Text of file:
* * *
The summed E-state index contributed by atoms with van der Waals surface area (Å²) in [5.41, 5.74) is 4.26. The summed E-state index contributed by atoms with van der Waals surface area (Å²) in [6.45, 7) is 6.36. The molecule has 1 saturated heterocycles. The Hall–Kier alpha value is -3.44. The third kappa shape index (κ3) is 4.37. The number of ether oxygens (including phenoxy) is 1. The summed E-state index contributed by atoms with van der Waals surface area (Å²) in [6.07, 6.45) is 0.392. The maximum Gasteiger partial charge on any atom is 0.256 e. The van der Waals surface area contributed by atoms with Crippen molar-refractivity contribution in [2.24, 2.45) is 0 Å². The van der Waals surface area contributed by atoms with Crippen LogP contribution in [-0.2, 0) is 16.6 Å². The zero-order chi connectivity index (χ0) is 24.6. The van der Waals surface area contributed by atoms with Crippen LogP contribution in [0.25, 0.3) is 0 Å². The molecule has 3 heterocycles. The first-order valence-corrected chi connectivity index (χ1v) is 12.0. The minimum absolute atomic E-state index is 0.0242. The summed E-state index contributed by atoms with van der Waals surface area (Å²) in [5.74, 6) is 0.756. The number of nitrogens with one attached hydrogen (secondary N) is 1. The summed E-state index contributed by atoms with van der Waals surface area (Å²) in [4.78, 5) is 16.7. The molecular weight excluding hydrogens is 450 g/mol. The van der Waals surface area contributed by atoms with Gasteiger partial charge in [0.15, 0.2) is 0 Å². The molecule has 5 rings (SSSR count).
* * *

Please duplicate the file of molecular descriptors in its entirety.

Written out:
The summed E-state index contributed by atoms with van der Waals surface area (Å²) in [5.41, 5.74) is 4.26. The summed E-state index contributed by atoms with van der Waals surface area (Å²) in [6.45, 7) is 6.36. The molecule has 1 saturated heterocycles. The Hall–Kier alpha value is -3.44. The third kappa shape index (κ3) is 4.37. The number of ether oxygens (including phenoxy) is 1. The summed E-state index contributed by atoms with van der Waals surface area (Å²) in [6.07, 6.45) is 0.392. The maximum Gasteiger partial charge on any atom is 0.256 e. The van der Waals surface area contributed by atoms with Crippen molar-refractivity contribution in [2.24, 2.45) is 0 Å². The van der Waals surface area contributed by atoms with Crippen LogP contribution in [-0.2, 0) is 16.6 Å². The zero-order chi connectivity index (χ0) is 24.6. The van der Waals surface area contributed by atoms with Crippen LogP contribution in [0.25, 0.3) is 0 Å². The molecule has 3 heterocycles. The first-order valence-corrected chi connectivity index (χ1v) is 12.0. The minimum absolute atomic E-state index is 0.0242. The summed E-state index contributed by atoms with van der Waals surface area (Å²) in [5.74, 6) is 0.756. The number of nitrogens with one attached hydrogen (secondary N) is 1. The summed E-state index contributed by atoms with van der Waals surface area (Å²) in [4.78, 5) is 16.7. The molecular weight excluding hydrogens is 450 g/mol. The van der Waals surface area contributed by atoms with Gasteiger partial charge in [0.15, 0.2) is 0 Å². The molecule has 5 rings (SSSR count).